‘The Player’ (R)By Hal Hinson
Washington Post Staff Writer
April 24, 1992
In "The Player," Robert Altman's masterly, deadly funny murder-mystery/satire of Hollywood's power elite, Tim Robbins plays Griffin Mill, a studio executive so callow he seems stuck in some early stage of fetal development. Mill is a boy wonder, one of the handful of major players who can "green-light" a picture, but he's so unformed that the flesh on his face hasn't decided yet where it intends to settle, and peering out over his dimpled cheeks are a set of baby blues so unsullied by experience that they appear nearly transparent.
Though Mill is on top of the heap, his eyelids quiver with impending panic. Rumors are flying around town that an executive from Fox named Larry Levy (Peter Gallagher) is about to take over his job. And to make matters worse, some frustrated writer whose story pitch he brushed off has been sending him postcards saying things like "Your Hollywood is dead," and threatening to kill him.
What's ironic about this abuse is that, at least on the sliding moral scale Altman has set up, Mill is one of the good guys. He's known as the writer's executive; every day his office is crammed with writers pitching their ideas for "The Graduate II" or a political thriller for Bruce Willis described as " 'Ghost' meets 'The Manchurian Candidate' " or a Goldie Hawn vehicle that's kind of like "The Gods Must Be Crazy," only this time "the Coke bottle is a television actress."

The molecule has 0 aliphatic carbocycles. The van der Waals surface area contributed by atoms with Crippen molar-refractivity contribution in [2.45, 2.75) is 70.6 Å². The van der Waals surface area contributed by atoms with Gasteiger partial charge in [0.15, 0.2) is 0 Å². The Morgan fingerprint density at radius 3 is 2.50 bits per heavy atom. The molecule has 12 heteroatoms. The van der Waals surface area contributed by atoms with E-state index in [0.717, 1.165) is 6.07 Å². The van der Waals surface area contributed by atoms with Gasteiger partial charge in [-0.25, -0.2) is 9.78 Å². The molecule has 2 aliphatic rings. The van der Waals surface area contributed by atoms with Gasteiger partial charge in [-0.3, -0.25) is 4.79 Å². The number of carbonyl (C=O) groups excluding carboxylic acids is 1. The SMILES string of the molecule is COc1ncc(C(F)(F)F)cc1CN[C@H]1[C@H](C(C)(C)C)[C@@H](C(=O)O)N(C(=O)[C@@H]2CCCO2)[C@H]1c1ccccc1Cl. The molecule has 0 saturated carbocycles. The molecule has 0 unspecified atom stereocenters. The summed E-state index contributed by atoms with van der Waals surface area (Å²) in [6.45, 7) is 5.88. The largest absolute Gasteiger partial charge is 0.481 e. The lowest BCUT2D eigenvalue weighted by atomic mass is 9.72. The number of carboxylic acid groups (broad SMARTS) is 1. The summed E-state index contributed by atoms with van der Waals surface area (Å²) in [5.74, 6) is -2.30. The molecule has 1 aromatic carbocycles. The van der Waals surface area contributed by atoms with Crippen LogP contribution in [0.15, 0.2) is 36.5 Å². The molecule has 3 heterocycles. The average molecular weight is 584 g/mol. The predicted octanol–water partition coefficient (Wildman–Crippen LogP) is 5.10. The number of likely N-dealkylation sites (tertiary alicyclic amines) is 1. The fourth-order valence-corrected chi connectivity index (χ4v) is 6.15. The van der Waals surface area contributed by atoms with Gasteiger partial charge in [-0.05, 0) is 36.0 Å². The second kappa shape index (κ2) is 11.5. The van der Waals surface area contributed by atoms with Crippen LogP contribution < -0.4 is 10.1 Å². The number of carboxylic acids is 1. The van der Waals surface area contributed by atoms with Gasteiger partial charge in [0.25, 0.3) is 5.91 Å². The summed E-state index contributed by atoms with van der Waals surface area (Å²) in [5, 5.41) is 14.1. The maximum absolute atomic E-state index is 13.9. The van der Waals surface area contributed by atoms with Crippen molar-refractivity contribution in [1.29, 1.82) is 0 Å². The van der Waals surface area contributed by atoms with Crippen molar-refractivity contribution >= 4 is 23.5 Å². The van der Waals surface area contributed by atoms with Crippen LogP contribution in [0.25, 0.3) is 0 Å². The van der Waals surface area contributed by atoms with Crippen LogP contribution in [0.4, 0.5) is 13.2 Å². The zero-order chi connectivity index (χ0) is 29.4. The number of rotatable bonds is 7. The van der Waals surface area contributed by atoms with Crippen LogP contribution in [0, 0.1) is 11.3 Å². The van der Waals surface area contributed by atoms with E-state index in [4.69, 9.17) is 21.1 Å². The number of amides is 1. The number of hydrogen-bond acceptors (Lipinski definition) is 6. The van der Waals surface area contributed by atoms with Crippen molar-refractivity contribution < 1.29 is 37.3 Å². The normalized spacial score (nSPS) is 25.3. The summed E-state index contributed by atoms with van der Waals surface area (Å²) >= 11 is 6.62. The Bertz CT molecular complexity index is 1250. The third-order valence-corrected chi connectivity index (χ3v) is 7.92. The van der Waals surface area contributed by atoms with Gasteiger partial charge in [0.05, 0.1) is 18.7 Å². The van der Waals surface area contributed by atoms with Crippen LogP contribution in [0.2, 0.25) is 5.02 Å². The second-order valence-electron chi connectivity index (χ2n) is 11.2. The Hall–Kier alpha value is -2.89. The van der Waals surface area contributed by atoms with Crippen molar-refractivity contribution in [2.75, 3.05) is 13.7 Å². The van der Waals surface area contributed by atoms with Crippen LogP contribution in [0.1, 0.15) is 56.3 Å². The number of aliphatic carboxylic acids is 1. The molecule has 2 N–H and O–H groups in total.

Working from Michael Tolkin's adaptation of his novel, Altman is playfully dead-on in his critique of Hollywood fatuity in all its trendy forms -- the cars and car faxes, the obsession with bottled water, the facile insider-speak. This is the real "L.A. Story," Hollywood seen from the inside by a director who's seen it all, who knows every twist and dip in the roller coaster.
At times, the view is so convincing that the film almost seems like a documentary. At premieres and lunch spots and parties, real-life stars flit by the camera, giving very lifelike impressions of themselves as "Hollywood stars," and it's an aspect of Altman's impudence that he uses the likes of Anjelica Huston, John Cusack, Nick Nolte, Jack Lemmon, Andie MacDowell and Lily Tomlin as backdrop figures in his Tinsel Town portrait. Who else but Altman would dream of using Cher for texture?
If nothing seems quite real, it's because Altman's searching, constantly restless camera keeps peeling back layer after layer of artifice. The movie is all reflections, glass, water, mirrors, screens; everything is "framed," self-referential, even the dialogue. When Mill finally tracks down the writer he thinks has been tormenting him, it's at a screening of "The Bicycle Thief." And, afterward, in the karaoke bar where he and David Kahane (Vincent D'Onofrio) have a drink, the patrons sing while images of dreamy couples wander the beach on the monitor behind them. We're as far inside this dizzying Looking Glass world as Alice was.